Mohammed Jaradat at Badil spoke of the 800,000 Palestinian refugees that are in the diaspora as a human rights issue. Palestinians have the right to return according to Article 53 of the 4th Geneva Convention: following the cessation of conflict, refugees have the right to return to their homes, remain in their country, or relocate to another willing host country. 86% of Israelis live in 16% of their total land area, so the claim that there is no space in 47 for refugees is a disingenuous one. Palestinians stand against discrimination of all forms and seek a democracy that doesn’t discriminate on the basis of religion. This is the wish of the vast majority of Palestinians.

12:35 P.M.

Mention of refugee camps most likely evokes images of canvas covered, temporary structures; the tight concentration of permanent, concrete structures at Deheisheh Refugee Camp came as a surprise to a few people in our delegation.

Deheisheh Refugee Camp

12:50 P.M.

IBDAA Cultural Center is a Palestinian enrichment and empowerment project on the grounds of Deheisheh Refugee Camp. Placed in the context of peaceful resistance against the Israeli occupation, IBDAA organizes Palestinian dances, boys’ and girls’ basketball teams, Palestinian festivals, etc. IBDAA also provides culture awareness, education, a health center, a women’s center, fitness training, and would have had radio broadcast if their application for permit was not rejected by Israel. The sale of handmade embroidery provides one form of income for residents of the camp. Since we had a tight itinerary, our delegation leader suggested having lunch at the restaurant on the top floor of IBDAA.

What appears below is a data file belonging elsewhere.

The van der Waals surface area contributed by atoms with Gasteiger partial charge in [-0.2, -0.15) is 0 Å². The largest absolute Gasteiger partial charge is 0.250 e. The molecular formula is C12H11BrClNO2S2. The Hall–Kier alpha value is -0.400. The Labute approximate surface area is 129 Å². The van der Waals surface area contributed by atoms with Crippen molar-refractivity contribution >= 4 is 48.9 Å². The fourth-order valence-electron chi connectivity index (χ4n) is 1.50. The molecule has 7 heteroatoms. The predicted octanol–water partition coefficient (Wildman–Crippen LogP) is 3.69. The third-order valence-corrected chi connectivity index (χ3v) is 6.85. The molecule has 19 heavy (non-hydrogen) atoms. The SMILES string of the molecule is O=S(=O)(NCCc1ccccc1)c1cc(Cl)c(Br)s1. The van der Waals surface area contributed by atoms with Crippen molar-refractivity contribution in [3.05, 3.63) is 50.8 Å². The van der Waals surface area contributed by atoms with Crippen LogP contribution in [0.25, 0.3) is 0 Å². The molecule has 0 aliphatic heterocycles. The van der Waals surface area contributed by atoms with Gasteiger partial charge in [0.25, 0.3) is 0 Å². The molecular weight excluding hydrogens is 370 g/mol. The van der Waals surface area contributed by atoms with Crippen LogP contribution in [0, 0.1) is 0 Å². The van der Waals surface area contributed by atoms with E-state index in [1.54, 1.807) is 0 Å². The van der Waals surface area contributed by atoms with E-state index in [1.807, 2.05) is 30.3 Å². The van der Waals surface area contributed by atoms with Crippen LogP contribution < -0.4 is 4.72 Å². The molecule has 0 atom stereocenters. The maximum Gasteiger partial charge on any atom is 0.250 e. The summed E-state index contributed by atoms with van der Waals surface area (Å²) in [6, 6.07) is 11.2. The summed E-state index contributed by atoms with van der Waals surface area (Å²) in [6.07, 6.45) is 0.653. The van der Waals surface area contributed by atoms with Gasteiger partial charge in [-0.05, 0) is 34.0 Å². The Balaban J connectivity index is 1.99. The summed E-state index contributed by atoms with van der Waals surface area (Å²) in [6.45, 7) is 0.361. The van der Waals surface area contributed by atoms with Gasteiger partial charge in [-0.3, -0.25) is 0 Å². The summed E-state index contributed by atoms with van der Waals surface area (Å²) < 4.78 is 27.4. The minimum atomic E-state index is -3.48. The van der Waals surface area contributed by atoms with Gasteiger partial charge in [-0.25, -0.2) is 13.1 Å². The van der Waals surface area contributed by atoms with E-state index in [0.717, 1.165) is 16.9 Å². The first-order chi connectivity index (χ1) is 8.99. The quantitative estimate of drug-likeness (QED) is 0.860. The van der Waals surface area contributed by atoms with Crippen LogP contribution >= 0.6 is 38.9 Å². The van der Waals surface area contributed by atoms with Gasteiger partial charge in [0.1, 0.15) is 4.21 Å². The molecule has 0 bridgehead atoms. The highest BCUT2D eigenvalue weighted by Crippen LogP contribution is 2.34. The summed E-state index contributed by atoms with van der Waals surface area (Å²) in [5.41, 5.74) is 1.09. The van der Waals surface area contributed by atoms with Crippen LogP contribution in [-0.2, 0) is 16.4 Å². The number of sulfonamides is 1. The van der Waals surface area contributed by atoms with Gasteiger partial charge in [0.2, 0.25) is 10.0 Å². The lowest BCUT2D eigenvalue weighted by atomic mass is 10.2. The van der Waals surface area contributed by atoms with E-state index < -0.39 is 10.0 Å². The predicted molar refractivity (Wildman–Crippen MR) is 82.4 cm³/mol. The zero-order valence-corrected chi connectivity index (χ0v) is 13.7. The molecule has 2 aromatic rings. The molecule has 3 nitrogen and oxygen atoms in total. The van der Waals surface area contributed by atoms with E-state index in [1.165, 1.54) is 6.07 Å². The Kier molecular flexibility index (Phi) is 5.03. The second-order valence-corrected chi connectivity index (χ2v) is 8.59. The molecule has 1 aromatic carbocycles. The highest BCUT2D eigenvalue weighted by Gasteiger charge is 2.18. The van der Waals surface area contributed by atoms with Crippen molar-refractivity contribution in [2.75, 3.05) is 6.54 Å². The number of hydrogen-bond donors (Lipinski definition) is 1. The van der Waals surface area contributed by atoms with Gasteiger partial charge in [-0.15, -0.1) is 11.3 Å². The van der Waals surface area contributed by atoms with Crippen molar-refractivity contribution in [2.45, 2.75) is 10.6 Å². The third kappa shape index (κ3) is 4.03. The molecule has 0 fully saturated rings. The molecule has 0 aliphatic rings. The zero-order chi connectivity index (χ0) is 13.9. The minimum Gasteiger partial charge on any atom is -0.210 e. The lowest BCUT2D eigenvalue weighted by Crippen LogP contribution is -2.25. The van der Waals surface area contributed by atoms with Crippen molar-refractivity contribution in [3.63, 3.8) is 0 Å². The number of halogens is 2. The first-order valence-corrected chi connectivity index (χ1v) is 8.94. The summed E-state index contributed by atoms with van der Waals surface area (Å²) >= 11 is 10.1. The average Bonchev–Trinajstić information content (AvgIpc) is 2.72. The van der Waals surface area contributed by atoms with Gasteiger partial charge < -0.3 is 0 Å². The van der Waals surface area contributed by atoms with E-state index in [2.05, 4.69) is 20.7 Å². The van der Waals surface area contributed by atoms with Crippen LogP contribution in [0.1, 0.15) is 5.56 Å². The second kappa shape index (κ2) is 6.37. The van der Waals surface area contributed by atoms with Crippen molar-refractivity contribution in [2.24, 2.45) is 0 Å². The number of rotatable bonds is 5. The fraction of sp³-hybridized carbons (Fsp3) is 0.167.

(Left) Deheisheh Refugee Camp archival photo; (right) Palestinian cultural artifacts.